Wednesday, July 07, 2004

War on Terror or "Return to Normalcy"

Courtesy of Powerline, a sobering, thought provoking opinion piece by Matthew d'Ancona from the July 4 Sunday Telegraph. D'Ancona's purpose is to analyze why so many have embraced the infantile conspiracy theories and kindergarten worldview of Michael Moore. He makes a convincing case that the governments of George Bush and Tony Blair, as well as other supporters of the War on Radical Islamist Terror, have simply not made a convincing enough case to the public, leaving demagogues like Moore to fill the vacuum:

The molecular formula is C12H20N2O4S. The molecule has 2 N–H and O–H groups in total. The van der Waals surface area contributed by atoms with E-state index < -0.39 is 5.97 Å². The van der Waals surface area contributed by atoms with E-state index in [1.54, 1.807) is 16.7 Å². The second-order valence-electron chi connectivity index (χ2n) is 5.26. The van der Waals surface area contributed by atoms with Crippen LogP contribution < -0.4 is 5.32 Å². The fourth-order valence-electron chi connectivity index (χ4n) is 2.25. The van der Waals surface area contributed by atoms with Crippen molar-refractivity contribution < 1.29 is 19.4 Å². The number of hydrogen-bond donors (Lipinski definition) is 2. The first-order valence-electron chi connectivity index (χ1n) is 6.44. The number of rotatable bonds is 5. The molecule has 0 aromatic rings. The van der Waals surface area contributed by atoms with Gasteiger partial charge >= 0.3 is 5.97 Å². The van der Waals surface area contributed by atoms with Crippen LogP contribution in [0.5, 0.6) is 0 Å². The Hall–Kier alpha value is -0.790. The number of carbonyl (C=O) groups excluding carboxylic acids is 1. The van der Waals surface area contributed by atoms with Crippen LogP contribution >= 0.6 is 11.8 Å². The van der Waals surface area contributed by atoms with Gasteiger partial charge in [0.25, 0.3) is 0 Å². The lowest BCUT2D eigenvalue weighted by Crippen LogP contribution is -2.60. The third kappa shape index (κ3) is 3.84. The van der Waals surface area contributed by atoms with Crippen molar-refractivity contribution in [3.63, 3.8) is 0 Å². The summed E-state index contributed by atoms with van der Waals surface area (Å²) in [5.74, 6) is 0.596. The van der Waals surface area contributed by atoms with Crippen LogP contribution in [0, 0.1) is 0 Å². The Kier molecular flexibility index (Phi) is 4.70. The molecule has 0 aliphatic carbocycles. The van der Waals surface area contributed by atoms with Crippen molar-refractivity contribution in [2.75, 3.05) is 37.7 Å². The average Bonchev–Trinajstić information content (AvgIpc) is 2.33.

Moore is the most powerful spokesman of the myth that gripped the Spanish people when they elected Jose Luis Rodriguez Zapatero as their Prime Minister in the wake of the Madrid bombing: namely, that if we oust specific politicians from office - replace Bush with Kerry, Blair with Brown - the Islamic fundamentalists will leave us alone. It is, of course, psychologically reassuring for voters to be told that they have this power, that there is something quick and clean they can do about their collective predicament. But it is also a fantasy. The theocratic guerrillas of al-Qaeda and its associates who, it emerged last week, were planning to bomb a British primary school in Madrid and, on Friday, promised fresh attacks in Europe, will not be appeased by any number of political scalps. Their ambitions for the world are much greater and more terrifying.